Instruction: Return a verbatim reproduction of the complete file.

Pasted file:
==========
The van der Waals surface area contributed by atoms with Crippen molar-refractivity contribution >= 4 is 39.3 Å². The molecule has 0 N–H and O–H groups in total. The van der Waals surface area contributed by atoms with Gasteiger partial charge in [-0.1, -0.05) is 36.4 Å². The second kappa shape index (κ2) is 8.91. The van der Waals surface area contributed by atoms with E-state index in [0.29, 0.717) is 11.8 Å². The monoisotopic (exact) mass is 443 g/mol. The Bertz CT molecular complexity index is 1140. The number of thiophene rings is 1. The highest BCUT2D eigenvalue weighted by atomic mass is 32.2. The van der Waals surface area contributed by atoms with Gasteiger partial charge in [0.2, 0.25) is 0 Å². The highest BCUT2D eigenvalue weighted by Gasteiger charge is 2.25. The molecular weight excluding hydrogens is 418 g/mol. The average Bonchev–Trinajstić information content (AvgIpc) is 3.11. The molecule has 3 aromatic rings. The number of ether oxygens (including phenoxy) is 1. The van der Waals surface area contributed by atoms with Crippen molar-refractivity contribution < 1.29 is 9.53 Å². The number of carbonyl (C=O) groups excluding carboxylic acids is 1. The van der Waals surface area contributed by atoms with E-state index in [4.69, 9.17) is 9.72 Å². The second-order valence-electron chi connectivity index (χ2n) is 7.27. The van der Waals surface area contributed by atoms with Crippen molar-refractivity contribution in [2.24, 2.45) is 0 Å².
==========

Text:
The van der Waals surface area contributed by atoms with Crippen molar-refractivity contribution >= 4 is 39.3 Å². The molecule has 0 N–H and O–H groups in total. The van der Waals surface area contributed by atoms with Gasteiger partial charge in [-0.1, -0.05) is 36.4 Å². The second kappa shape index (κ2) is 8.91. The van der Waals surface area contributed by atoms with E-state index in [0.29, 0.717) is 11.8 Å². The monoisotopic (exact) mass is 443 g/mol. The Bertz CT molecular complexity index is 1140. The number of thiophene rings is 1. The highest BCUT2D eigenvalue weighted by atomic mass is 32.2. The van der Waals surface area contributed by atoms with Gasteiger partial charge in [0.2, 0.25) is 0 Å². The highest BCUT2D eigenvalue weighted by Gasteiger charge is 2.25. The molecular weight excluding hydrogens is 418 g/mol. The average Bonchev–Trinajstić information content (AvgIpc) is 3.11. The molecule has 3 aromatic rings. The number of ether oxygens (including phenoxy) is 1. The van der Waals surface area contributed by atoms with Crippen molar-refractivity contribution < 1.29 is 9.53 Å². The number of carbonyl (C=O) groups excluding carboxylic acids is 1. The van der Waals surface area contributed by atoms with E-state index in [4.69, 9.17) is 9.72 Å². The second-order valence-electron chi connectivity index (χ2n) is 7.27. The van der Waals surface area contributed by atoms with Crippen molar-refractivity contribution in [2.24, 2.45) is 0 Å².